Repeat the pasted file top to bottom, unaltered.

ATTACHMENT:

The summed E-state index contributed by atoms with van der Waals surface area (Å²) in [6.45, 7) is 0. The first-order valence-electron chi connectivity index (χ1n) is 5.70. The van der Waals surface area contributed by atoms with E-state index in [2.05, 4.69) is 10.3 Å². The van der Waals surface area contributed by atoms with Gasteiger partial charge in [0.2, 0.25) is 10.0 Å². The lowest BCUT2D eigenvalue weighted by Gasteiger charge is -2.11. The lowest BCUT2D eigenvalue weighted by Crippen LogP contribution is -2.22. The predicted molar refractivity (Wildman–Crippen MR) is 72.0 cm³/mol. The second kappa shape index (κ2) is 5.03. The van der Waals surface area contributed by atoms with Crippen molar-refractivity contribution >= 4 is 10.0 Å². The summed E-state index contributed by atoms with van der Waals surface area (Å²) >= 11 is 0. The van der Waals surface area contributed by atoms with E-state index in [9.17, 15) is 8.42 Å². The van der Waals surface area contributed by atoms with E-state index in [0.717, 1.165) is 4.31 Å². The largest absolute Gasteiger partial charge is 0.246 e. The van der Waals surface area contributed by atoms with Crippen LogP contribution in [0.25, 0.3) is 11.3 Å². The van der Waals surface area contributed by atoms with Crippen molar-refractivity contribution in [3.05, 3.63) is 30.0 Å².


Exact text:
The summed E-state index contributed by atoms with van der Waals surface area (Å²) in [6.45, 7) is 0. The first-order valence-electron chi connectivity index (χ1n) is 5.70. The van der Waals surface area contributed by atoms with E-state index in [2.05, 4.69) is 10.3 Å². The van der Waals surface area contributed by atoms with Gasteiger partial charge in [0.2, 0.25) is 10.0 Å². The lowest BCUT2D eigenvalue weighted by Gasteiger charge is -2.11. The lowest BCUT2D eigenvalue weighted by Crippen LogP contribution is -2.22. The predicted molar refractivity (Wildman–Crippen MR) is 72.0 cm³/mol. The second kappa shape index (κ2) is 5.03. The van der Waals surface area contributed by atoms with Crippen molar-refractivity contribution >= 4 is 10.0 Å². The summed E-state index contributed by atoms with van der Waals surface area (Å²) >= 11 is 0. The van der Waals surface area contributed by atoms with E-state index in [9.17, 15) is 8.42 Å². The van der Waals surface area contributed by atoms with E-state index in [0.717, 1.165) is 4.31 Å². The largest absolute Gasteiger partial charge is 0.246 e. The van der Waals surface area contributed by atoms with Crippen LogP contribution in [0.25, 0.3) is 11.3 Å². The van der Waals surface area contributed by atoms with Crippen molar-refractivity contribution in [3.05, 3.63) is 30.0 Å².